Death of the Suburb: Why Americans are Flocking to Cities

By FOXBusiness

Forget a the picturesque house surrounded by a white picket fence in the suburbs, real estate agents across the country say the new American dream is a condo in the city. The shift is a result of an altered real estate environment post-housing collapse, and experts say it’s here to stay.

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The current economic environment provides the perfect storm for city migration, says property management executive David Kuperberg, president of the New York division of FirstService Residential. He adds the aging boomer population looking to downsize combined with young couples eager to rent has more people looking for smaller living spaces.

“There are better jobs available in big cities, rather than the suburbs,” Kuperberg says. “The years of nine-to-five work hours are over too, so people want to live in a place where everything doesn’t close at 9 p.m.”

Adam Leitman Bailey, founder of New York City-based real estate investment boutique Adam Leitman Bailey, points out the suburbs took a much bigger hit when the housing bubble burst as suburban markets nationwide being off in price by between 30% and 40%, whereas city markets were off 10% to 20%.

“The suburbs are still having foreclosure problems, but trophy cities are up between 20% and 30% post-2007,” he says.

Tuesday’s Case-Shiller home price index also supports the trend, which saw housing prices rise in 20 major cities in March from February. This trend began three months ago, the index showed, and is a sign of increased demand.

Post-Housing Collapse Mentality

The 2008 recession left individual investors feeling less confident in their ability to build wealth in the real estate market, Kuperberg says, making renting a much more attractive option.

“People are buying homes for traditional reason like the pride of home ownership, but people are choosing to rent, and there are better rentals available,” he says.

What’s more, developers are building new rental buildings in droves in major cities across the nation to keep up with demand, according to Kuperberg.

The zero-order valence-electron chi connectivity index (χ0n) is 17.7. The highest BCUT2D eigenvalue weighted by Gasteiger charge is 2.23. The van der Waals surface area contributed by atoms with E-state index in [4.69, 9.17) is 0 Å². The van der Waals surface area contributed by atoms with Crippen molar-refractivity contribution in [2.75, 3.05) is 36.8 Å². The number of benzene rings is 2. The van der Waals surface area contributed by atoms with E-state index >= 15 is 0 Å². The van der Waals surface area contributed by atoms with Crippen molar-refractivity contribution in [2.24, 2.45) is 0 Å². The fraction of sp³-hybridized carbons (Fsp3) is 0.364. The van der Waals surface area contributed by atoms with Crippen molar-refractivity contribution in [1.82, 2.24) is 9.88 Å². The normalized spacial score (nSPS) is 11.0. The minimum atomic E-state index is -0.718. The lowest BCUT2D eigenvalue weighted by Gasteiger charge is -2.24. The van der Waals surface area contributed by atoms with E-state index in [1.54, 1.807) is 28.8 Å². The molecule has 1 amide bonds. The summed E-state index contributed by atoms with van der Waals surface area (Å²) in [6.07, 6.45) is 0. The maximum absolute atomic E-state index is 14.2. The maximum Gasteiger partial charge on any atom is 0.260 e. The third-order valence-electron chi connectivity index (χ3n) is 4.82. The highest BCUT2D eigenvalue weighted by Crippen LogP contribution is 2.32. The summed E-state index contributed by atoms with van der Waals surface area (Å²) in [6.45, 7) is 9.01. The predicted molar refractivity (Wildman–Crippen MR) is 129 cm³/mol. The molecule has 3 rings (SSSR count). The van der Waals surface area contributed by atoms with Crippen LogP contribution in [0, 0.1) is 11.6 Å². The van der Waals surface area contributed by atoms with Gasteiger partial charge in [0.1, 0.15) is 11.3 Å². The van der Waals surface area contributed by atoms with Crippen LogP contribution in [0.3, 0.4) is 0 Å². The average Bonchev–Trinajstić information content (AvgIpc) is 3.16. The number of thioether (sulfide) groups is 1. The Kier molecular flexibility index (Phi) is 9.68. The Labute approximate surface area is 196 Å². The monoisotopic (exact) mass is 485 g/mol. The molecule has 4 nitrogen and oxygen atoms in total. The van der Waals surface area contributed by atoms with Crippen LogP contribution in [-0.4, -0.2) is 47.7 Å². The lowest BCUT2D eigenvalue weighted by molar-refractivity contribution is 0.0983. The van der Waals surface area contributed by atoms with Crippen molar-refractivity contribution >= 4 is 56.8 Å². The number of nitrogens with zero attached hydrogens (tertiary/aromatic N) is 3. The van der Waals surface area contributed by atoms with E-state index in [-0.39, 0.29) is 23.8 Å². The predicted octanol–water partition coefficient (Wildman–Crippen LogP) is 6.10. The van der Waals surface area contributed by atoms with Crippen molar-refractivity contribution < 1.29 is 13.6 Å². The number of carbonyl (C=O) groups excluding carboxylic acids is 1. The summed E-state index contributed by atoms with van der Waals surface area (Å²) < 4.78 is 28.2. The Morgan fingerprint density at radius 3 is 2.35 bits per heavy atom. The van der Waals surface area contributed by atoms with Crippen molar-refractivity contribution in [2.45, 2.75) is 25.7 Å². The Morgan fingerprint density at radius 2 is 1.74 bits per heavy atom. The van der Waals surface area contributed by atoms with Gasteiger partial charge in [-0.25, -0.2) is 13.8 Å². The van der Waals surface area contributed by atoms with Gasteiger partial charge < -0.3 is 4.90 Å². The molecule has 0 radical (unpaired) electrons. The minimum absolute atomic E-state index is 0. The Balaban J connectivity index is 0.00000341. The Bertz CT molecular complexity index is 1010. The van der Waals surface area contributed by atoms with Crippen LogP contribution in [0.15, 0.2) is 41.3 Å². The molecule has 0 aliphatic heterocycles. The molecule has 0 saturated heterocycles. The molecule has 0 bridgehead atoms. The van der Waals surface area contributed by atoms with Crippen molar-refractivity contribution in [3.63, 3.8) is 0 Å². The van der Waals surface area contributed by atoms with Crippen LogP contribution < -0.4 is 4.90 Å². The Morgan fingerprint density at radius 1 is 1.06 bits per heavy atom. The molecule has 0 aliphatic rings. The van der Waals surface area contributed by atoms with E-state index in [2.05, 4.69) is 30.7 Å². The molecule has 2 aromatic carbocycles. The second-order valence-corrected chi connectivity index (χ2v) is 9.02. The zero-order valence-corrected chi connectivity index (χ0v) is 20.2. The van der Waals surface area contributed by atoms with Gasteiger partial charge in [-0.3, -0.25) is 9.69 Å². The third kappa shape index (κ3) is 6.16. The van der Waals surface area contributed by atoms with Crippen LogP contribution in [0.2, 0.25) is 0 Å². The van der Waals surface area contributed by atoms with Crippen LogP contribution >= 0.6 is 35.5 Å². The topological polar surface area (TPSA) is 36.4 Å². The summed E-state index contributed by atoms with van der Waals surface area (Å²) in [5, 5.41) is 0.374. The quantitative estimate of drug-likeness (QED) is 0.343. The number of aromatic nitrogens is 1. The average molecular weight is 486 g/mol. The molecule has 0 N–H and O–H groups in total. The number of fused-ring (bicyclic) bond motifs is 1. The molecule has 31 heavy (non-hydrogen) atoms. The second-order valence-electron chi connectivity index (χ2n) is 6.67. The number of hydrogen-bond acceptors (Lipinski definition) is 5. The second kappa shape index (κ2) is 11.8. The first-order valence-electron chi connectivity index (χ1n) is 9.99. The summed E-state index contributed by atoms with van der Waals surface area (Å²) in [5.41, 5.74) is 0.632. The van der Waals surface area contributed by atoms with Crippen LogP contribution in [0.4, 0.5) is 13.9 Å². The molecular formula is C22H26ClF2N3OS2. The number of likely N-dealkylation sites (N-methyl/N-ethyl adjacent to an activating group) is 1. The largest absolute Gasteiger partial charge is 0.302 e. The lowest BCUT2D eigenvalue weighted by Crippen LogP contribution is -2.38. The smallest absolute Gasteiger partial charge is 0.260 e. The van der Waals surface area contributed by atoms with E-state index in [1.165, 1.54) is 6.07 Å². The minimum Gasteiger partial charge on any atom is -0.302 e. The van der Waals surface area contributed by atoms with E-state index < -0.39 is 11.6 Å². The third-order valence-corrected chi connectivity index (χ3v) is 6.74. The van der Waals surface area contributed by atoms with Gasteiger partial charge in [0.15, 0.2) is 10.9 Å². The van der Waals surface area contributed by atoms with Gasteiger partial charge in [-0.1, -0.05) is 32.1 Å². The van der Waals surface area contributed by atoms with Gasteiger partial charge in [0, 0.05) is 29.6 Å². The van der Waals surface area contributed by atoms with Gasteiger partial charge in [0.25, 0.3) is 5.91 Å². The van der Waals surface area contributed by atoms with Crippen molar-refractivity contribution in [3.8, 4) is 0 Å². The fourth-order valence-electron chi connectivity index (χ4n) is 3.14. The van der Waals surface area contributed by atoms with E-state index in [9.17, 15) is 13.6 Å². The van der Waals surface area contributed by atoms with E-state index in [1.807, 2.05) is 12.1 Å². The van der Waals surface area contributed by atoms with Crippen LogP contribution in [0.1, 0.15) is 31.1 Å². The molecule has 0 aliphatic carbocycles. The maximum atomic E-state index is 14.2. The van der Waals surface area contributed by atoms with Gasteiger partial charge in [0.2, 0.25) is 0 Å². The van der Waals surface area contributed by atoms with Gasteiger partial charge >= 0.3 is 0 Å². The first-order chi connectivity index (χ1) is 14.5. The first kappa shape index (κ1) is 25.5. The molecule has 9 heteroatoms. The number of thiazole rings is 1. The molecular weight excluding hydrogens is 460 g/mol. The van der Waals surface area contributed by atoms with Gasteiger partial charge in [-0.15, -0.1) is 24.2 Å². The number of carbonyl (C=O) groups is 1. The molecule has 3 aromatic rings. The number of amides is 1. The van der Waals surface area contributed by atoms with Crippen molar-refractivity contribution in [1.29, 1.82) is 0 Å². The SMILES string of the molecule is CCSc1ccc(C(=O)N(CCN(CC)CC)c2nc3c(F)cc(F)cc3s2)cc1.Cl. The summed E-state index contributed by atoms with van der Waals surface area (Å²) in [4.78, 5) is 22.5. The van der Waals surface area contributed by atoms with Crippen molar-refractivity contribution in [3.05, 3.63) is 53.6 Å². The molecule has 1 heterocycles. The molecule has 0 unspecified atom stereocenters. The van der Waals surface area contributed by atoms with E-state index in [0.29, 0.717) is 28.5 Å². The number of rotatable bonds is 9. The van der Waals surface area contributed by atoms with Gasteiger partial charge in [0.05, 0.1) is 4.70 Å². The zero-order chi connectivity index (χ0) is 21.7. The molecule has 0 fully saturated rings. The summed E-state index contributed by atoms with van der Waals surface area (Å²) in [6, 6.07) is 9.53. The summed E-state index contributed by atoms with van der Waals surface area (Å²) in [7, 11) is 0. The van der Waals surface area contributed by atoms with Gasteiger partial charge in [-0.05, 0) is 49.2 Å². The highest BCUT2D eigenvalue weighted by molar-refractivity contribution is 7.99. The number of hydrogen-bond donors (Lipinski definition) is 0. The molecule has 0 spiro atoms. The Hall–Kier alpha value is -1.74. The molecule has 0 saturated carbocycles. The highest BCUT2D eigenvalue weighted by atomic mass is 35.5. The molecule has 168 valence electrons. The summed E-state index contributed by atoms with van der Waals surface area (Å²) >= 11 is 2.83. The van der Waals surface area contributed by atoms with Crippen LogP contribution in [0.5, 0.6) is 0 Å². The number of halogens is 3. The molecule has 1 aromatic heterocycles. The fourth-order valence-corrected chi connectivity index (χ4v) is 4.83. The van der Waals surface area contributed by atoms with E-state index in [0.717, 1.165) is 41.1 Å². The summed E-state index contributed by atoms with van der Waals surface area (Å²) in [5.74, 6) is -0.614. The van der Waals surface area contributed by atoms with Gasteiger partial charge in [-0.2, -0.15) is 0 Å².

“The amount of new development that is happening on the heels of the Great Recession is amazing,” he says. “Institutional investors are more aggressive in buying multifamily rental properties in cities as well. There are feeding frenzies to acquire major building rentals here, and these rents continue to go up.”

Leitman Bailey adds foreign investors are putting their cash into “trophy cities” like New York and Miami, rather than investing in suburban property.

Kuperberg  also argues cities are becoming more safe. New York City is now the safest large city in the U.S. in addition to having the second-highest number of high-rise condos under construction last year—at 72, according to Emporis Research.

Dan Leboffe, director of Agent Development for, says the high number of foreclosures in and following the 2008 financial crisis has soured the appeal of being a homeowner.

“For baby boomers, the Great Recession was our Great Depression,” Leboffe says. “This will impact the boomers and the younger generation who saw what their parents had to go through.”

Retiring in the City

Boomers are flocking to cities across the country for two reasons, real estate experts say: accessibility and affordability. Leboffe says it’s about “fashionable frugality.”

“Baby boomers and empty nesters are moving away from ‘keeping up with the Joneses’ and downsizing to condos and smaller residences in cities and bedroom communities,” he says. While he works primarily in Phoenix, he has seen this trend in San Francisco and New York, where 300-square feet micro apartments are being constructed.

Older Americans want a more walkable environment, he says, and gas prices aren’t helping the suburbs maintain their vitality.

“The price of gas, since 2007, has followed the population shift from the suburbs to cities,” he says. “People don’t want to get stuck with high gas prices and traveling to their jobs.”

Bottom line, Leitman Bailey says, is that city living is just more sustainable for retirees today.

“They cannot handle managing these big homes,” he says. “They want to be able to take public transportation to their doctors or entertainment.”

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